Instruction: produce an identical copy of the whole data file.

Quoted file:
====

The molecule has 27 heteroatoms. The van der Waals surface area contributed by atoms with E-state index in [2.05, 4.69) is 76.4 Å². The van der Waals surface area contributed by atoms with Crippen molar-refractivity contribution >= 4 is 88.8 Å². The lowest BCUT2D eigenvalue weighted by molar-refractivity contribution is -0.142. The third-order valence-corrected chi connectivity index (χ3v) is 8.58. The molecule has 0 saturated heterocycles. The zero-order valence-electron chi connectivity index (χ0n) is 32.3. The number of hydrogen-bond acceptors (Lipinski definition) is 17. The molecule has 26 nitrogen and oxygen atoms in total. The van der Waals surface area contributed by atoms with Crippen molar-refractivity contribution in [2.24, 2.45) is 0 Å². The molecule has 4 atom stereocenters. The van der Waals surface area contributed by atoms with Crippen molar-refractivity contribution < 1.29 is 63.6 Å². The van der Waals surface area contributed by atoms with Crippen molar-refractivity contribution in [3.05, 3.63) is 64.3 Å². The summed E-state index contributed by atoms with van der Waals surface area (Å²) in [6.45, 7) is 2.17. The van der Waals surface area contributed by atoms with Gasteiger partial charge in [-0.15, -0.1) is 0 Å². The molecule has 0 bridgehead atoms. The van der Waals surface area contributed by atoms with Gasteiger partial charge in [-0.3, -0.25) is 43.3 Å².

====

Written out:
The molecule has 27 heteroatoms. The van der Waals surface area contributed by atoms with E-state index in [2.05, 4.69) is 76.4 Å². The van der Waals surface area contributed by atoms with Crippen molar-refractivity contribution >= 4 is 88.8 Å². The lowest BCUT2D eigenvalue weighted by molar-refractivity contribution is -0.142. The third-order valence-corrected chi connectivity index (χ3v) is 8.58. The molecule has 0 saturated heterocycles. The zero-order valence-electron chi connectivity index (χ0n) is 32.3. The number of hydrogen-bond acceptors (Lipinski definition) is 17. The molecule has 26 nitrogen and oxygen atoms in total. The van der Waals surface area contributed by atoms with Crippen molar-refractivity contribution in [2.24, 2.45) is 0 Å². The molecule has 4 atom stereocenters. The van der Waals surface area contributed by atoms with Crippen molar-refractivity contribution < 1.29 is 63.6 Å². The van der Waals surface area contributed by atoms with Crippen molar-refractivity contribution in [3.05, 3.63) is 64.3 Å². The summed E-state index contributed by atoms with van der Waals surface area (Å²) in [6.45, 7) is 2.17. The van der Waals surface area contributed by atoms with Gasteiger partial charge in [-0.15, -0.1) is 0 Å². The molecule has 0 bridgehead atoms. The van der Waals surface area contributed by atoms with Gasteiger partial charge in [-0.3, -0.25) is 43.3 Å².